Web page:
28 Feb 2018

Publication: Animals set the direction for Earth’s carbon cycle

In a new paper led by Richard Boyle, we show that the emergence of animal ecosystems – and more specifically the animal burrowing and sediment mixing – acted to dampen the magnitude and duration of instabilities in the Earth’s long term carbon cycle. The paper is published in Geobiology.  Read the Rich’s comment on the […]

28 Aug 2017

Why did it take so long before animals appeared on Earth?

One of the big mysteries in the history of life is why it took so long time for complex organisms to evolve. The Earth is 4.5 billion years old and fossils of the first motile animals are ca. 555 million years old. It took 3,945,000,000 years or almost 4 million millennia before evolution in mostly microbial ecosystems evolved organisms with a capacity to […]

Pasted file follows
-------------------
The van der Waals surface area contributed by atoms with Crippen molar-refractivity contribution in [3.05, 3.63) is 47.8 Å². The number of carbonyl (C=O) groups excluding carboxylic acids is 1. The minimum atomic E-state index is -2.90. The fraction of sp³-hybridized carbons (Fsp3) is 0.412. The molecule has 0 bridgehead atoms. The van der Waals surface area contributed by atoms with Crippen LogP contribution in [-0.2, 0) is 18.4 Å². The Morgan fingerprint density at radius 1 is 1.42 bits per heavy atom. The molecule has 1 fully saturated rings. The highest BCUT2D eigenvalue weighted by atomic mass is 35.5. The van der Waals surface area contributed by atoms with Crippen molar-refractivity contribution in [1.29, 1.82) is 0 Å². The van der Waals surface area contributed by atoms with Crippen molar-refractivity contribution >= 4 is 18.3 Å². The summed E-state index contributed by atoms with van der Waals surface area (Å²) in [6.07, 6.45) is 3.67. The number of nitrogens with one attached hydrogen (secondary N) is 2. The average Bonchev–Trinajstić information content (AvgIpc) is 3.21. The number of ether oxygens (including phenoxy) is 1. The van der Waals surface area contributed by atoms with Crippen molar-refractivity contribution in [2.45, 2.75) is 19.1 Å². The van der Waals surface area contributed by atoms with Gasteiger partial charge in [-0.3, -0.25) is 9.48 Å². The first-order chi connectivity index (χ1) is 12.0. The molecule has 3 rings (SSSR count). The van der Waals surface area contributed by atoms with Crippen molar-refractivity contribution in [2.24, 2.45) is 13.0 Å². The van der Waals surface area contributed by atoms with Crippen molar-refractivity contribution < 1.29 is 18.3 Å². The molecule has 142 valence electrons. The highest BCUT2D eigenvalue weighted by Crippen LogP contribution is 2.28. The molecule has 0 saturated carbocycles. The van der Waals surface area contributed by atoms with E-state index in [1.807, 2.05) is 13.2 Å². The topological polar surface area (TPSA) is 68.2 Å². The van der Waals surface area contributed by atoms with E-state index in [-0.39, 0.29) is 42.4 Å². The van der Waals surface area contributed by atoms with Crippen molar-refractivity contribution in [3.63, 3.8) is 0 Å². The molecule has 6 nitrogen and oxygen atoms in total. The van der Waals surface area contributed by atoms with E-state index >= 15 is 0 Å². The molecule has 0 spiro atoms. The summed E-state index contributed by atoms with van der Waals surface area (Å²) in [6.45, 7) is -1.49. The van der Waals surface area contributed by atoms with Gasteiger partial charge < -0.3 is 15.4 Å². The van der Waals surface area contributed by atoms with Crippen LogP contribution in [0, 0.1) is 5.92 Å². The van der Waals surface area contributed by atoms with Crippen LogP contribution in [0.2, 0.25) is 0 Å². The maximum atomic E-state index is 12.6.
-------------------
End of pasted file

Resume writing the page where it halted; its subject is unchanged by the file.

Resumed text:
30 May 2017

Lecture: Andy Knoll – Systems Paleobiology

The relationship between Earth and life through time How Systems Paleobiology uses physiology as the conceptual bridge between paleobiological and geochemical data sets and provides us with a template for understanding global climate change and evaluation of the habitability of other planets.  Professor Andrew H. Knoll, Fisher Professor of Natural History,Departments of Organismic and Evolutionary […]

7 Apr 2016

April 27, 2016: Tais speaks at the Symposium “From stones to bread” at the Royal Society of Denmark.

Can Greenlandic rock flour help mitigating climate change in the 21st century by enhancing global silicate weathering.  See program for the “From stones to bread” symposium at the Royal Society of Denmark.

15 Sep 2015

Tais speaks at the Stellar Astrophysics Center, Aarhus University

Nov 19: Tais speaks at the Stellar Astrophysics Center, Aarhus University